In If I Can’t Have You, bestselling author Gregg Olsen and co-author Rebecca Morris investigate one of the 21st Century’s most puzzling disappearances and how it resulted in the murder of two children by their father.
Every once in a great while a genuine murder mystery unfolds before the eyes of the American public. The tragic story of Susan Powell and her murdered boys, Charlie and Braden, is the only case that rivals the Jon Benet Ramsey saga in the annals of true crime. When the pretty, blonde Utah mother went missing in December of 2009 the media was swept up in the story – with lenses and microphones trained on Susan’s husband, Josh. He said he had no idea what happened to his young wife, and that he and the boys had been camping in the middle of a snowstorm.
Over the next three years bombshell by bombshell, the story would reveal more shocking secrets. Josh’s father, Steve, who was sexually obsessed with Susan, would ultimately be convicted of unspeakable perversion. Josh’s brother, Michael, would commit suicide. And in the most stunning event of them all, Josh Powell would murder his two little boys and kill himself with brutality beyond belief.
On a hot summer night in Houston, two teenage girls—–bright, beautiful, success-bound friends–—took a shortcut home from a friend’s apartment to make their curfew. They never reached their homes.
The next morning, the families of the two girls began a frantic search, organizing friends and neighbors and posting thousands of fliers across the sprawling city. But not until an anonymous 911 call four days later were the bodies of Jennifer Ertman and Elizabeth Pena finally recovered.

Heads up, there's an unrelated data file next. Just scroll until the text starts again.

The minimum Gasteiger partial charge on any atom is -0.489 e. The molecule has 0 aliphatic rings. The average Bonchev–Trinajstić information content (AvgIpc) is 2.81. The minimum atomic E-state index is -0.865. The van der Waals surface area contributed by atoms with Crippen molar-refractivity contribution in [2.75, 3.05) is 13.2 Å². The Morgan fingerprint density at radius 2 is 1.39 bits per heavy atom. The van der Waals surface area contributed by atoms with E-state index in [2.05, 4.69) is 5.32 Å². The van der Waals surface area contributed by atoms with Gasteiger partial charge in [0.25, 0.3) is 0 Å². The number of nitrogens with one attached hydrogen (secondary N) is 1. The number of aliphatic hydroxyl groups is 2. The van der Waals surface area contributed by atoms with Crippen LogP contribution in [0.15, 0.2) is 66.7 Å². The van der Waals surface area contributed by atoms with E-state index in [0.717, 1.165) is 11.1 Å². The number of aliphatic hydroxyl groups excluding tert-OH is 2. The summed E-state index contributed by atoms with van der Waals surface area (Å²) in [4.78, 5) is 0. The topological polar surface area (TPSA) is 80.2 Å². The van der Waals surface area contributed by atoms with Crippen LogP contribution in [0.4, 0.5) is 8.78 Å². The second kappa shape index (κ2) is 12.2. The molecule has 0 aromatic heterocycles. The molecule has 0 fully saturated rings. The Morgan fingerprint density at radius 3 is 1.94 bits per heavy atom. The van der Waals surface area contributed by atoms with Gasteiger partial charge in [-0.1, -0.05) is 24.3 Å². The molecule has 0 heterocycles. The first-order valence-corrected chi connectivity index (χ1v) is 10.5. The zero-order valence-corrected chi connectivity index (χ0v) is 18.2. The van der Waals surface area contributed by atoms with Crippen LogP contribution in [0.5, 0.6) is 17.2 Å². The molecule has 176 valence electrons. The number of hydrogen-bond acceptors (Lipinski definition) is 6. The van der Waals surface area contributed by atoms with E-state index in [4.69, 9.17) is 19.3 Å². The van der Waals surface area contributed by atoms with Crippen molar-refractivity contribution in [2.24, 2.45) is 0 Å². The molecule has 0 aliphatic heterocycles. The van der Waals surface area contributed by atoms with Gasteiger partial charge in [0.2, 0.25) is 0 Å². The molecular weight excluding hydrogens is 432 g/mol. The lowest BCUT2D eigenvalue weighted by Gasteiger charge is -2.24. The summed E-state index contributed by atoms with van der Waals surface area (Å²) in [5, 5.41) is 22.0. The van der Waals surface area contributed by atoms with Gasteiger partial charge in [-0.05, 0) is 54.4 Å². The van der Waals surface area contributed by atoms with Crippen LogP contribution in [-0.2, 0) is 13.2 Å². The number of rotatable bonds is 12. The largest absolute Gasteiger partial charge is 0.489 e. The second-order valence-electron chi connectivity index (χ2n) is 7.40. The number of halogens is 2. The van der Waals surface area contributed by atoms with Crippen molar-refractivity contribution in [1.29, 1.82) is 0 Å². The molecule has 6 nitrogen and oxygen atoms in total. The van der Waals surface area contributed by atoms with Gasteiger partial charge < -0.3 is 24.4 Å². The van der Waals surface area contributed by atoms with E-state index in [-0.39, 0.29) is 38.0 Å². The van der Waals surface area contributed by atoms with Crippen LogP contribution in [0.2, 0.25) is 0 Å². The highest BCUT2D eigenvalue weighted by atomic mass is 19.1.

Their killers were soon rounded up—a brutal, unrepentant gang of teenage boys whose convictions should have put them behind bars for life. But in the halls of justice, nothing is ever a sure bet . . .
“A compelling read.” —Suzy Spencer, New York Times bestselling author of Wasted
“No one faces evil head on like Corey Mitchell.” —Gregg Olsen
Casper, Wyoming:1973. Eleven-year-old Amy Burridge rides with her eighteen-year-old sister, Becky, to the grocery store. When they finish their shopping, Becky’s car gets a flat tire. Two men politely offer them a ride home. But they were anything but Good Samaritans. The girls would suffer unspeakable crimes at the hands of these men before being thrown from a bridge into the North Platte River. One miraculously survived. The other did not.